In 2014, we find ourselves in the most glorious age of American performance since Lyndon Johnson was president. Each of the Detroit brands is represented by powerful and thoroughly modern examples of classic muscle and pony cars. But which one is best?
While I'm not sure how much cross-shopping is done between these three cars — people tend to be pretty loyal to their brands — we're all dying to know whether Chevy, Ford or Dodge does it better.
All-new for the first time in a decade, the Mustang GT is a more sporting and more independent rear suspension-y car than the one it replaces. It's great, but it might just be a little too refined.
The 707 horsepower Challenger Hellcat needs no introduction at this point. It's a rolling experiment in excess, a dinosaur burnout machine, the blunt instrument of the test. Handling isn't really its strong suit, but it can turn left and right at intersections.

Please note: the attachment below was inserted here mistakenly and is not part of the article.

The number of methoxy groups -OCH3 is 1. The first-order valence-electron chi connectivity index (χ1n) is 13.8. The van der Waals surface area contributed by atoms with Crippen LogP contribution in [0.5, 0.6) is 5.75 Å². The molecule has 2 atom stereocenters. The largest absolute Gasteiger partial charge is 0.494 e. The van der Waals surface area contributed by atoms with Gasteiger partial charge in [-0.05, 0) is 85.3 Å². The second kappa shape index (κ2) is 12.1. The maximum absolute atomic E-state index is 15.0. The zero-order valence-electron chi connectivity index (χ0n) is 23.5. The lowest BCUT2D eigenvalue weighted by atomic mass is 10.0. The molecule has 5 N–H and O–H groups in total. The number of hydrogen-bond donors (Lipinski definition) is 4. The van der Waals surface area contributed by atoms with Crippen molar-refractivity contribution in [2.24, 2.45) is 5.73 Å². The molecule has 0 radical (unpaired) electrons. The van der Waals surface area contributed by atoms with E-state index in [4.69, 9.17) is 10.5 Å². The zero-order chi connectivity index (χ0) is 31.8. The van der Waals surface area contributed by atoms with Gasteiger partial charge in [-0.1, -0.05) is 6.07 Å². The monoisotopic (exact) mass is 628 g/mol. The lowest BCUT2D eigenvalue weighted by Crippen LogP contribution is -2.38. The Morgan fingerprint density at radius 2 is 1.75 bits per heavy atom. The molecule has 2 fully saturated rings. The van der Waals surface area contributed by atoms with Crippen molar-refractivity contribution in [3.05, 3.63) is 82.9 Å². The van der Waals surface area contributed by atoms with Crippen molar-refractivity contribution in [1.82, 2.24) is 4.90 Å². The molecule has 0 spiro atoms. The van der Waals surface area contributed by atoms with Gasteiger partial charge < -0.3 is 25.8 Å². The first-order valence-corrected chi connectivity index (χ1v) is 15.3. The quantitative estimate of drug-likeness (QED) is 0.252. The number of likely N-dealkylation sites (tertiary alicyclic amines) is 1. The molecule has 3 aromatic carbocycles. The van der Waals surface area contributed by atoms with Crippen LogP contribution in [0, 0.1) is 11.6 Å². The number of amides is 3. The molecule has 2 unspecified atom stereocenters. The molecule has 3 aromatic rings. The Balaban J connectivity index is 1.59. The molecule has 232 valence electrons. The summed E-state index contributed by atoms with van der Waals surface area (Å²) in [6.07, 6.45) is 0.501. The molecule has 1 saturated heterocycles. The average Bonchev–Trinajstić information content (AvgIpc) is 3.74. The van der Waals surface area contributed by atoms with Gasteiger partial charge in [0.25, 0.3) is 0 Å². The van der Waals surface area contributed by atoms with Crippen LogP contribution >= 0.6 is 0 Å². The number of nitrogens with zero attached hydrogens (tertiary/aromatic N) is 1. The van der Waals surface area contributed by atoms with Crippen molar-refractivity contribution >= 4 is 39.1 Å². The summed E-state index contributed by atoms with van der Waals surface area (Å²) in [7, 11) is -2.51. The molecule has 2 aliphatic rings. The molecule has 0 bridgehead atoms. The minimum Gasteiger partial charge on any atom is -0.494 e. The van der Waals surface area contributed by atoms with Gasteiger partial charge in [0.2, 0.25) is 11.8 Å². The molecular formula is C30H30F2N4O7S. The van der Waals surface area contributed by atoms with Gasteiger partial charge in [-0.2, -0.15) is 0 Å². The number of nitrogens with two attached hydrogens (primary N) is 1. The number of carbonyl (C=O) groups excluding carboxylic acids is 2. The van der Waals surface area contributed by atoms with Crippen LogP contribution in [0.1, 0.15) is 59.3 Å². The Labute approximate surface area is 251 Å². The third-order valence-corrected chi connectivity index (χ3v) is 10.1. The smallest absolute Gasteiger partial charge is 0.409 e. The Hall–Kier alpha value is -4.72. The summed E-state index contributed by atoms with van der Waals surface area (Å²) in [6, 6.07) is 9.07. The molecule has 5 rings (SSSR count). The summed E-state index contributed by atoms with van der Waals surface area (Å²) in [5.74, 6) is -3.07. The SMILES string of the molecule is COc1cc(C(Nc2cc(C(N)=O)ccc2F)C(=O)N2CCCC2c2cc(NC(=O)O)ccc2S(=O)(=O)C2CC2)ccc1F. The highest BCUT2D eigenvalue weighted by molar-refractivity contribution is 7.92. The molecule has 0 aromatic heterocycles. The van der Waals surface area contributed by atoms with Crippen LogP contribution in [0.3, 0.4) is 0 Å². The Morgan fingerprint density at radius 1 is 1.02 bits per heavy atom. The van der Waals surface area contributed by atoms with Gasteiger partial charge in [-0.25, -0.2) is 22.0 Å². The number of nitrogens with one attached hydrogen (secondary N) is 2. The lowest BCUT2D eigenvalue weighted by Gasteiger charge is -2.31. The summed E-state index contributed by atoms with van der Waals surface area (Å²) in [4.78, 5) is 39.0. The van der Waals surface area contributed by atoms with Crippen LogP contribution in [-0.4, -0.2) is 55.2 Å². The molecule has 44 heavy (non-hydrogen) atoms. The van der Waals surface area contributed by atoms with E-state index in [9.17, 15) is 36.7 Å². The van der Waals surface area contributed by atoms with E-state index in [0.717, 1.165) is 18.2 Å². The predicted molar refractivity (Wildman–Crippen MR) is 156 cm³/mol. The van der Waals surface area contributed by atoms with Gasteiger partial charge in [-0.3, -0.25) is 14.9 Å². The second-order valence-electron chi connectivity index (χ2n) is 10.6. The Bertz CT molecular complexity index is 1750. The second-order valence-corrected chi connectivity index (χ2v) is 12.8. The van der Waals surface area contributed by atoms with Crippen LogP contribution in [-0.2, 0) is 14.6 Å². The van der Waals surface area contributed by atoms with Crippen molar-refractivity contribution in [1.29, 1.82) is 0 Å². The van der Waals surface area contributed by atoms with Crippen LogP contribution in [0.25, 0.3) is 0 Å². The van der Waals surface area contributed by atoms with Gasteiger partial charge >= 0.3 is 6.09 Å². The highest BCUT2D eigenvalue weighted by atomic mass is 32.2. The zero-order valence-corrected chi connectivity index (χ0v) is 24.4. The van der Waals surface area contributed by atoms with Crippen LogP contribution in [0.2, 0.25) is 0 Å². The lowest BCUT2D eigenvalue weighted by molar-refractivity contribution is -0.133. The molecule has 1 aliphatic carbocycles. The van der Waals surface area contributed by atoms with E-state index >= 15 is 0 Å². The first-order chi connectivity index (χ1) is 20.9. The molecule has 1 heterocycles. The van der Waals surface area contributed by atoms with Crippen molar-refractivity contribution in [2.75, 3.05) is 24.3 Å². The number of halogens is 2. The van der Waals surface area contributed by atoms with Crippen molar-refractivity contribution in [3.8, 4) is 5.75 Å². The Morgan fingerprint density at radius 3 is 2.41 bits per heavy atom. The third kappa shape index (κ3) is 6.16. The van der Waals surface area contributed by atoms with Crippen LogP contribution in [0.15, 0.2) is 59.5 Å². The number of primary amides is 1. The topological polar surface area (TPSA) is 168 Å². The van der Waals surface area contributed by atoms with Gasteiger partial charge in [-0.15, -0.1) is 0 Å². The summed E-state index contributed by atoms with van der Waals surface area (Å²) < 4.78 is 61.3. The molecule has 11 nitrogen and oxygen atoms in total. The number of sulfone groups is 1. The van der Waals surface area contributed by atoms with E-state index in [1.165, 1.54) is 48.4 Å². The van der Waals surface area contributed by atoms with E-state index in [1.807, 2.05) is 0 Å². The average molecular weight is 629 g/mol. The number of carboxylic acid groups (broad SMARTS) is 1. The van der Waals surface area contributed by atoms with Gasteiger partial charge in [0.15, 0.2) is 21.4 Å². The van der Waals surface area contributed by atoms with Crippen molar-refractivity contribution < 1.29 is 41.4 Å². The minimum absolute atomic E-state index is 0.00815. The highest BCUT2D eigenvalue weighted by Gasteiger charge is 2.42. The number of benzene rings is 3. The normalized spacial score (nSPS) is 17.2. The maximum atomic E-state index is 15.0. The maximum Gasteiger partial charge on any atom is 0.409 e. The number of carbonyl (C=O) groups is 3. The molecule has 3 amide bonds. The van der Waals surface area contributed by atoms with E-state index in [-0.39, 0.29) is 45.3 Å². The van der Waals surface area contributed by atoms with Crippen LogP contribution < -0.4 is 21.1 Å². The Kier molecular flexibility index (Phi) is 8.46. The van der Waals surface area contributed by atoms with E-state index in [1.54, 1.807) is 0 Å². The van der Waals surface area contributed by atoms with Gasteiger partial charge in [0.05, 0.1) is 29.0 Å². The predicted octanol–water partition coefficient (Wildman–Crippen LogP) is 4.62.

Then there's the Camaro Z/28, one of the best track-focused machines this country has ever produced. When you absolutely, positively have to make guys in their Porsche 911 GT3 feel like they paid too much, accept no substitutes. It walks away with the fastest lap time here. Not surprising.
Granted, this isn't an apples-to-apples-to-apples test. These cars each have very different missions and price tags — a Z/28 will probably run you about double what a decently-equipped Mustang GT will cost. But until the Shelby GT350 hits the streets, they're what we've got to work with.
How do you like them apples? I like them apples.